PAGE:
What was the last big decision you made? I mean really big. Did you decide to hand in your notice at work without a job to go to, or perhaps shut down a company or set up a new one? Perhaps you sacked a much-respected employee, turned informant, or left your partner, maybe you decided to put a loved one in a home? Whatever it was, I am sure you remember clearly the emotions you went through to take it and how all your options towered over you as if they were a matter of life and death. Perhaps the decision you had to take was a matter of life and death, after all some people have to every day?
The process we go through in the build-up to finally taking big decisions, is complex and for some, worse than the taking of the decision itself, and certainly the aftermath of it. I am writing this blog because, recently, I have found myself having to advise a number of people that are in the process of making big decisions. It appears to me the coach or mentor needs to be extremely careful not to push the agenda or even be thought of as pushing the agenda – even when the way forward seems obvious and the person starts to believe it too. It is too easy to forget just how frightening and lonely the final act of taking a decision can be.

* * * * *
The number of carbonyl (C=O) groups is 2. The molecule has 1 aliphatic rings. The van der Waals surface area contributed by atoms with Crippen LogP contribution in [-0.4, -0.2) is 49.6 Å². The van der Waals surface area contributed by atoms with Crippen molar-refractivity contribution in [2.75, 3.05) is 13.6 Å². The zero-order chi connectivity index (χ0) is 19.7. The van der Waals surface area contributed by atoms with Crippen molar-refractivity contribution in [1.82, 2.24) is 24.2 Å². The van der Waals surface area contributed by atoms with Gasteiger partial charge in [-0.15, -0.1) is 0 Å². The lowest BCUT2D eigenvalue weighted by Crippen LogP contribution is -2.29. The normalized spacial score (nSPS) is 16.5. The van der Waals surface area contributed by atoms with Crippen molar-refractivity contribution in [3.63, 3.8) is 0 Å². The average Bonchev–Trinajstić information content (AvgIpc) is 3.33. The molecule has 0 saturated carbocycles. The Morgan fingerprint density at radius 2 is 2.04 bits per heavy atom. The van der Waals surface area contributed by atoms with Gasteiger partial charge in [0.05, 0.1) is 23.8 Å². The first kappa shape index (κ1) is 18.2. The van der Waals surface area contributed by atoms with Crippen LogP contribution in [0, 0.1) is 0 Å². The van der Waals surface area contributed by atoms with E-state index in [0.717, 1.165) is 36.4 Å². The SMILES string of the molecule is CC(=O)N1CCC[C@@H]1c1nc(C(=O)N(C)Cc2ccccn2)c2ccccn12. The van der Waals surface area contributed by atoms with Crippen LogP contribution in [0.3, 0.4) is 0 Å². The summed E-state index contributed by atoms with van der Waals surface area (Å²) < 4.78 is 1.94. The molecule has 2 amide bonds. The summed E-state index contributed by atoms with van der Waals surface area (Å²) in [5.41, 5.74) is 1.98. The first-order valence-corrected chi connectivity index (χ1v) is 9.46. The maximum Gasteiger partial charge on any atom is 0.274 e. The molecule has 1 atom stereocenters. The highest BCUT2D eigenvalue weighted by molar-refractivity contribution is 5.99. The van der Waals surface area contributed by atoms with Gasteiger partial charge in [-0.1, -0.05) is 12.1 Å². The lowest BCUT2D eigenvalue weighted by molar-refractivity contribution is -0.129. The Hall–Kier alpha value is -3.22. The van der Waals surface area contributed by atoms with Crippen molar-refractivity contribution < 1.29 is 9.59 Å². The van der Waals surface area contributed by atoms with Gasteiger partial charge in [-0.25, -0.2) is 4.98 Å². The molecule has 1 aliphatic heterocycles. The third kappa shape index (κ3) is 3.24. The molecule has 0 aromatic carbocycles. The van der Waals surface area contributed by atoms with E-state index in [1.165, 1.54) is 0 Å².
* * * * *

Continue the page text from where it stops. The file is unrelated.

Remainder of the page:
I know the psychological processes of decision making is something that many sales people are trained in, but usually I guess that the topics they are faced with are at best about buying an expensive car or piece of jewellery, or moving house or something like that? I don’t know. What I do know is that the decision taking process is largely emotional, rather than logical and that it can be long and frustrating for everyone, especially when those dependant on the decision taker are waiting for an answer and a glimpse of the way forward. In any case, I do know that good decisions are taken in calm circumstances, when our rational brains are in-line with our hearts and, when necessary, with those around us.
Have a good week,